Ten people died as a result of terrorist attacks in the EU, and 27 people were injured. All deaths and the injuries of 26 people were the result of jihadist attacks. Only one person was injured in a rightwing terrorist attack. In addition to these terrorist attacks, Germany reported two major violent extremist attacks that killed three people and injured several others. Outside the EU, 17 civilians from EU Member States died in a terrorist attack (in Sri Lanka on the 21st of April 2019).
In 2019, 1,004 individuals were arrested on suspicion of terrorism-related offences in 19 EU Member States, with Belgium, France, Italy, Spain and the UK reporting the highest numbers. The overall number of arrests decreased slightly for the second consecutive year in 2019, but the figures show that terrorism remained geographically widespread in the EU.
EU Member States reported that individuals imprisoned for terrorist offences and prisoners who radicalise in prison pose a threat both during their imprisonment and after release. In 2019 the failed attack on the 5th of March in a French prison, the thwarted 23rd of July attack on prison guards in France and the 29th of November attack in London by a recently released prisoner, are indicative of the threat. France reported that more than 500 terrorist convicts live in French prisons alongside 900 radicalised individuals. Between mid-2018 and the end of 2019, a total of four attacks in French prisons were foiled.
The total number of jihadism-related incidents in the EU decreased slightly (21 in 2019; 24 in 2018) but continued to be geographically widespread. Eight EU Member States suffered completed, failed or foiled jihadist terrorist attacks, the same number as in 2018.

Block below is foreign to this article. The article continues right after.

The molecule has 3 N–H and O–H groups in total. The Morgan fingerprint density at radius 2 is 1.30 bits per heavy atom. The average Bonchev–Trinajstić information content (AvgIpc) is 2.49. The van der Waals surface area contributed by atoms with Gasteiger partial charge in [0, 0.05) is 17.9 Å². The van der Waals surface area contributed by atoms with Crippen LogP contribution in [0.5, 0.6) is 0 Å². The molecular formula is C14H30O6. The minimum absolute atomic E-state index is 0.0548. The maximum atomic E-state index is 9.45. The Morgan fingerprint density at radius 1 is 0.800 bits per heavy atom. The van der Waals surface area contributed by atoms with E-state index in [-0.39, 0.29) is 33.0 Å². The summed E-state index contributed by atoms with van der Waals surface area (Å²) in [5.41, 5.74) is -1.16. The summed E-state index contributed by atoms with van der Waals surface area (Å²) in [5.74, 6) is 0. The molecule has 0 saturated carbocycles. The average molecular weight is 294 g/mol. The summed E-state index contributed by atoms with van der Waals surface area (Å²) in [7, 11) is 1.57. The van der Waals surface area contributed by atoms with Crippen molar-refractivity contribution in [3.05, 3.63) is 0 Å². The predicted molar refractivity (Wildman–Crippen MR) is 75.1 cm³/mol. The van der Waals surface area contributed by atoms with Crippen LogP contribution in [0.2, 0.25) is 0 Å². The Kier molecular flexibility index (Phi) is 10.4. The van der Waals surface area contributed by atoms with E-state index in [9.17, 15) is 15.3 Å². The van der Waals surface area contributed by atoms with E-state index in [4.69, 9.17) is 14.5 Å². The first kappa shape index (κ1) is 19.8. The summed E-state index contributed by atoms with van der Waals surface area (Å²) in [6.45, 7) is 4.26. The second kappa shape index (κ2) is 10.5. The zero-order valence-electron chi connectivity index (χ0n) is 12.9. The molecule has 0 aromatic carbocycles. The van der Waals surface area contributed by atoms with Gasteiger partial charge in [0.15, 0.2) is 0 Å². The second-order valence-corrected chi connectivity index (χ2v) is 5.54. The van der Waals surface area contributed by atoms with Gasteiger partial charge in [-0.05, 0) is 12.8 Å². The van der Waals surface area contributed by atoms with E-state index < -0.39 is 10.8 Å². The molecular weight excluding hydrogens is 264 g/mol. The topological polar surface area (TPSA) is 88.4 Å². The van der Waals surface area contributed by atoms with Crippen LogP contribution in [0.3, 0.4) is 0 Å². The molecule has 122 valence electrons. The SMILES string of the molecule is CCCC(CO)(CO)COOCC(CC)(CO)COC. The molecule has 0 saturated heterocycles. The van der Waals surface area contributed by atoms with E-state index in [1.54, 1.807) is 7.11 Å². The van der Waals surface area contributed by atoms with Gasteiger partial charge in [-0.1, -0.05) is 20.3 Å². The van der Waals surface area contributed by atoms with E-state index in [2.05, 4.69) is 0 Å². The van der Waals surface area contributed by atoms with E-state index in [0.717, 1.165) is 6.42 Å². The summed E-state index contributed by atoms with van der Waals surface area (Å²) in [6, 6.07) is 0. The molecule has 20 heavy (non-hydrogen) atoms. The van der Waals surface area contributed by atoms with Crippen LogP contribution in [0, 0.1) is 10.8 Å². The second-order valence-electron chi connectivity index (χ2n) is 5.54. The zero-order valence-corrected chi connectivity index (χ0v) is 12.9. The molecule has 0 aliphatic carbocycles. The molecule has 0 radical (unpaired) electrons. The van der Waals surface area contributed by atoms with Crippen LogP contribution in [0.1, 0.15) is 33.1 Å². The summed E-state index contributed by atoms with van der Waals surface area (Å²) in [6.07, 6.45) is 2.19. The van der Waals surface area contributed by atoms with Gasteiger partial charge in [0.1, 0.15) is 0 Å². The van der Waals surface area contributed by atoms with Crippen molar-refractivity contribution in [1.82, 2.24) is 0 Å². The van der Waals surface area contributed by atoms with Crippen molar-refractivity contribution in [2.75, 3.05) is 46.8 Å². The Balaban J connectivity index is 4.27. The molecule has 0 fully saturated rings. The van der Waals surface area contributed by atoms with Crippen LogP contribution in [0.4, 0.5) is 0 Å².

As in previous years, the attacks specified as ethnonationalist terrorism represented the largest proportion (57 of 119) of all terrorist attacks. Their number decreased compared to 2018 (83).
In 2019 nearly half of all reported jihadism-inspired attacks and disrupted plots involved the use of explosives. Terrorists mostly aimed to target civilians and places of mass gathering. All jihadist bombing attacks failed or were thwarted by authorities.
In the EU, there is little evidence of a systematic nexus between crime and terrorism. Criminals and terrorists coexist in certain marginalised areas, within the same family structures or in prison, thereby enabling contacts and transaction-based cooperation. However, criminals are observed to be wary of terrorist suspects drawing attention to their activities. Skilled criminals are attractive recruits for terrorist groups.